By NORALEA GIPNER
Martinez City Council
There has been a lot of talk in the last few weeks that the police department is not getting a fair shake in terms of their salaries as they compare to our neighboring cities. Believe me, I am extremely unhappy about the situation I find our city in. That being, the police want more for their wage, but our finances do not look good.
A large part of the Martinez budget is made up of the General Fund which consists of taxes (e.g. property, sales, transit occupancy), fees, permits, and charges for service, which are not comparable to the other cities surrounding us, it is much lower.
The General Fund pays for general services, which consists of primarily police services, parks, recreation, and economic development. The rest of the city’s budget consists of internal funds, enterprise funds and capital improvement projects (parks and roads), these cannot be used to pay for general services.
Martinez is a built out community, which means we have very little land left for building lots of new homes or large new businesses. Therefore, our General Fund revenues are growing very slowly or not at all compared to other cities. We are working hard to bring new business into our existing commercial areas and downtown, but it will happen slowly over many years. As a result, we need to be cautious in how we spend city revenues.
The General Fund Budget is set up with different pockets of money (accounts) to cover specific items. The Police Department takes up 50 percent of the General Fund Budget. We can’t arbitrarily move money from one pocket to another. If we do, that may mean more money for police, but less money for park maintenance. So we need to always consider what impacts our budget decisions have on all the city’s services.
And we want all our citizen’s input. We need to decide as a community how we want to spend our limited funds.
Do we cut park funds? Let’s remember we voted to spend $30 million dollars to upgrade all of our parks including the library and pool. Right now we are three people short in our Parks Maintenance Department. Do we cut our new Community/Economic Department, which was set up just months ago to draw money to the city through new business and property development? Do we cut our senior programs? Do we cut our children programs in the parks? These are just a few ideas.
It has been said the city has a very healthy reserve balance so why not use this to increase police salaries? It is important to understand the difference in one-time versus on-going expenses. Salaries for employees are on-going, it doesn’t stop once you increase it. Money for supplies, equipment and park improvements are examples of one-time expenses. Once you spend it you are done, it doesn’t occur again.
That means the city’s reserves can’t be used for police salaries. Think of our reserves as the city’s rainy day fund, if there is a major calamity we have it to weather the storm and get us back on our feet.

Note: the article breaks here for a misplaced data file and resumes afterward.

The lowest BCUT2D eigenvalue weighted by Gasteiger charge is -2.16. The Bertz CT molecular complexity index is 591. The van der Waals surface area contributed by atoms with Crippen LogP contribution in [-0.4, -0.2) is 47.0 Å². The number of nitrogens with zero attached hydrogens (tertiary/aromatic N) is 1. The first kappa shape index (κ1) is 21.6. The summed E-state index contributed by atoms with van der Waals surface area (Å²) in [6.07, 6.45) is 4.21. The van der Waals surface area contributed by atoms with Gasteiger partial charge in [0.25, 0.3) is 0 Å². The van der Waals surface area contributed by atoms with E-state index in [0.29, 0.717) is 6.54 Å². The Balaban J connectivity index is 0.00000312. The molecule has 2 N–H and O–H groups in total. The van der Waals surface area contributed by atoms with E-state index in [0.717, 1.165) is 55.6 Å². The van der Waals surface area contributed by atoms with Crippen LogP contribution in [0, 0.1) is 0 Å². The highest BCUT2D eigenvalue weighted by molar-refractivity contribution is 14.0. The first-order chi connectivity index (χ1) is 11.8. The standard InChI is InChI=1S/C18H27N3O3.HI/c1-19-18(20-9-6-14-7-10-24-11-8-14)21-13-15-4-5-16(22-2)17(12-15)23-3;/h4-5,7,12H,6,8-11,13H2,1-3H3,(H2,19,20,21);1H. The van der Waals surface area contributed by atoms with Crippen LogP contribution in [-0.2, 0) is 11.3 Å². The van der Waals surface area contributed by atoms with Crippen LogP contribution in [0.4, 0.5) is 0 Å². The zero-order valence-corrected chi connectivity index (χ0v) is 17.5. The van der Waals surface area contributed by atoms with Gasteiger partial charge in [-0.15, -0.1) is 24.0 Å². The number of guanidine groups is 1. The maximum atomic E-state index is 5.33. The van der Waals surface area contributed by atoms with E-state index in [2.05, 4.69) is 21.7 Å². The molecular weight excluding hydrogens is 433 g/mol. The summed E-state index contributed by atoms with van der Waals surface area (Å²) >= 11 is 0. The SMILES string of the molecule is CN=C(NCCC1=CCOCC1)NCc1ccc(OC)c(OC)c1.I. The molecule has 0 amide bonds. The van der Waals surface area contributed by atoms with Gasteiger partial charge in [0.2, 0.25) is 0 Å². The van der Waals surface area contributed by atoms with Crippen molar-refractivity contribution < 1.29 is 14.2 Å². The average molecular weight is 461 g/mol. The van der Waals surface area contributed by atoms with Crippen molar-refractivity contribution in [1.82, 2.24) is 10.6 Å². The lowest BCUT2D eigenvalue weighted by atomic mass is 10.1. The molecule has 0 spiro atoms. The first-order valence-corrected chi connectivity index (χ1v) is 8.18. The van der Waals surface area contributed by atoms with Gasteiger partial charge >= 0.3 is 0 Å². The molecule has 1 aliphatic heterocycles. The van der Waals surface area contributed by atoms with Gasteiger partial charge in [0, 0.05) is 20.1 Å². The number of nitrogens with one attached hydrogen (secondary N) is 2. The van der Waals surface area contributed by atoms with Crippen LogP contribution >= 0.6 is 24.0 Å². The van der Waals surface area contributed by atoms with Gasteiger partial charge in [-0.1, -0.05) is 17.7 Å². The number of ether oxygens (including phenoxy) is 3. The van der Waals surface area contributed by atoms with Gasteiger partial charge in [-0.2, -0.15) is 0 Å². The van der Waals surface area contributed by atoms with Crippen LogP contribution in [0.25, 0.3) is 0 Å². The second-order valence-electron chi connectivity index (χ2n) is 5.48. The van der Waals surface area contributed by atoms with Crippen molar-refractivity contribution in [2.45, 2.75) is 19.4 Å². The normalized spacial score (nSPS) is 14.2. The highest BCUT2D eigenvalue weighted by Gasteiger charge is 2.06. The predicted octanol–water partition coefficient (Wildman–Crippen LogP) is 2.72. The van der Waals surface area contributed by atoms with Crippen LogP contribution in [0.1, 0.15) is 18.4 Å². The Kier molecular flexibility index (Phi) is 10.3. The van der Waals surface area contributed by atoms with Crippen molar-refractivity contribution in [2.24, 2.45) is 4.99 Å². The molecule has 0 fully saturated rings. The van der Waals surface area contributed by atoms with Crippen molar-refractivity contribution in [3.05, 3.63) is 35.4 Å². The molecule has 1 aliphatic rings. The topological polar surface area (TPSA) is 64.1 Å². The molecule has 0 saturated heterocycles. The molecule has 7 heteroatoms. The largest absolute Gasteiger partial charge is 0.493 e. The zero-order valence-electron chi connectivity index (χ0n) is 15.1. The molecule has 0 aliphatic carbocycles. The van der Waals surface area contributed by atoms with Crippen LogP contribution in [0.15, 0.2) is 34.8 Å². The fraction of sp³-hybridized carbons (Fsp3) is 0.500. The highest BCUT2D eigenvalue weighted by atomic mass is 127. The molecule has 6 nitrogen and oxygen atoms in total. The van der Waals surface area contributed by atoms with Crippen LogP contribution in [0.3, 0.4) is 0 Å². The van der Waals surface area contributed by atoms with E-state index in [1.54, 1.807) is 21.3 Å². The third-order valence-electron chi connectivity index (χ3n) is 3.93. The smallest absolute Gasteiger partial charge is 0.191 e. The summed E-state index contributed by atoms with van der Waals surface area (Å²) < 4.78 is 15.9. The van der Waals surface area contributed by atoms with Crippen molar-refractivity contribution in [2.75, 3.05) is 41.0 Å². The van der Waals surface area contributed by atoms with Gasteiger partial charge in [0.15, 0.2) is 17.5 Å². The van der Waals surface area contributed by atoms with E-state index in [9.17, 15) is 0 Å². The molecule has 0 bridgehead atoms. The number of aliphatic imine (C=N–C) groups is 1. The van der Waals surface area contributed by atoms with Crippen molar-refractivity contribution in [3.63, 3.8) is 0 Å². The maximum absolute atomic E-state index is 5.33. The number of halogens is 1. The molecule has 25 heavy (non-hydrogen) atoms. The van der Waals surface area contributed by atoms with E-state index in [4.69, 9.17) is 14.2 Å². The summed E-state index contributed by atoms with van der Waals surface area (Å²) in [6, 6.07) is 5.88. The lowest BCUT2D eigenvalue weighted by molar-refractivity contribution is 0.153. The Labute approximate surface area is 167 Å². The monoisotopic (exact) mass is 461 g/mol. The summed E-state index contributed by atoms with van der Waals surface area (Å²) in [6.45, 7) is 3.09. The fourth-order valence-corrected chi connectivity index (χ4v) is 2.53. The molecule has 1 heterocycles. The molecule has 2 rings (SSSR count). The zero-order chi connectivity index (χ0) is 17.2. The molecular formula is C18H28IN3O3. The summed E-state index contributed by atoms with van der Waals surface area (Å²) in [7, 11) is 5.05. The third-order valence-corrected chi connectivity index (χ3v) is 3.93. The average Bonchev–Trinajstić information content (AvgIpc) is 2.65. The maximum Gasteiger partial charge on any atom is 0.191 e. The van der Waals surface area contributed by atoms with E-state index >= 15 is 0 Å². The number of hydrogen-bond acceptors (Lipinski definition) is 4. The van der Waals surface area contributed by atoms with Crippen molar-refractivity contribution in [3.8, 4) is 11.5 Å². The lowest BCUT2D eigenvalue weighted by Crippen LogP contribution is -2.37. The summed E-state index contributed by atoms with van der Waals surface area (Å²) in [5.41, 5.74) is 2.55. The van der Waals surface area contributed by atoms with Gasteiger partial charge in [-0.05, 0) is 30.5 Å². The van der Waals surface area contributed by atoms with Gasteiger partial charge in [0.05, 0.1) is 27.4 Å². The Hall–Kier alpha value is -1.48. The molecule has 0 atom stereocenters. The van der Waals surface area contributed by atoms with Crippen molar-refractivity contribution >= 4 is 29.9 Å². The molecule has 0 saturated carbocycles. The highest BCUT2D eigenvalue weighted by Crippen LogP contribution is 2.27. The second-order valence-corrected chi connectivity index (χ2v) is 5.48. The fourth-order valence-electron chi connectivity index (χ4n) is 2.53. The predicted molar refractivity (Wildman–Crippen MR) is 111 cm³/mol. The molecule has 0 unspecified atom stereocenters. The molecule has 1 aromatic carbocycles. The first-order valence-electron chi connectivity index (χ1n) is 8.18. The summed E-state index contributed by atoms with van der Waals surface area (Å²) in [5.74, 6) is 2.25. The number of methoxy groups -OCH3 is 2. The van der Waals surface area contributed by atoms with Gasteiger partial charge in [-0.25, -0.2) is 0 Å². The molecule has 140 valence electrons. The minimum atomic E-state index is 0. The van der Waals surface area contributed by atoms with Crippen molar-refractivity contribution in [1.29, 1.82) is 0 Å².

For example the city of Martinez, like all cities in California are facing higher pension costs and the reason is that CALPERS has finally adjusted the rates to reflect the true costs of paying future retirees pensions. It’s is now projected that the City will see an increase of approximately $1.5 million in costs over the next three years.
The city is facing a few more significant expenses in the coming year(s), such as the Pleasant Hill-Martinez Joint Facilities Agency. We do not know what the full financial ramifications are yet, but I anticipate it will be a one time big hit on our reserves as well as new ongoing expenses.
Now I would like to talk to you about the needs of our police department as I understand it. They need more money to retain and attract officers of quality. Some of our officers have told me they choose to come to work in Martinez because they feel the citizens and business owners appreciate them and respect them.
Martinez is also known for superior ongoing training, a low crime rate, and the camaraderie in the department is exceptional. While I am sure our neighboring cities are very proud of their communities, I don’t think many can offer the work environment in the Police Department that Martinez does. It is for this reason that when a person decides to work in Martinez, the decision cannot be made based on salary alone. Over 35 years ago, I had to make that decision myself. I chose to stay in Martinez, knowing that I could make a higher salary elsewhere.
The problem retaining and attracting police officers is not just a Martinez problem. All the cities in the Bay Area and California in general are having trouble attracting police officers.
Martinez is lucky to have a fabulous Police Department, which I admire very much. I feel the same about all our hardworking dedicated employees. Therefore, we need to do all we can to attract and retain quality employees so we can provide our citizens the best service we can. But we need to realize as a built out City with limited revenue growth potential, our options for funding services is very limited. While it will be very difficult for us to compete with our neighbors, we need to put our heads together and get creative. Please contact me with your suggestions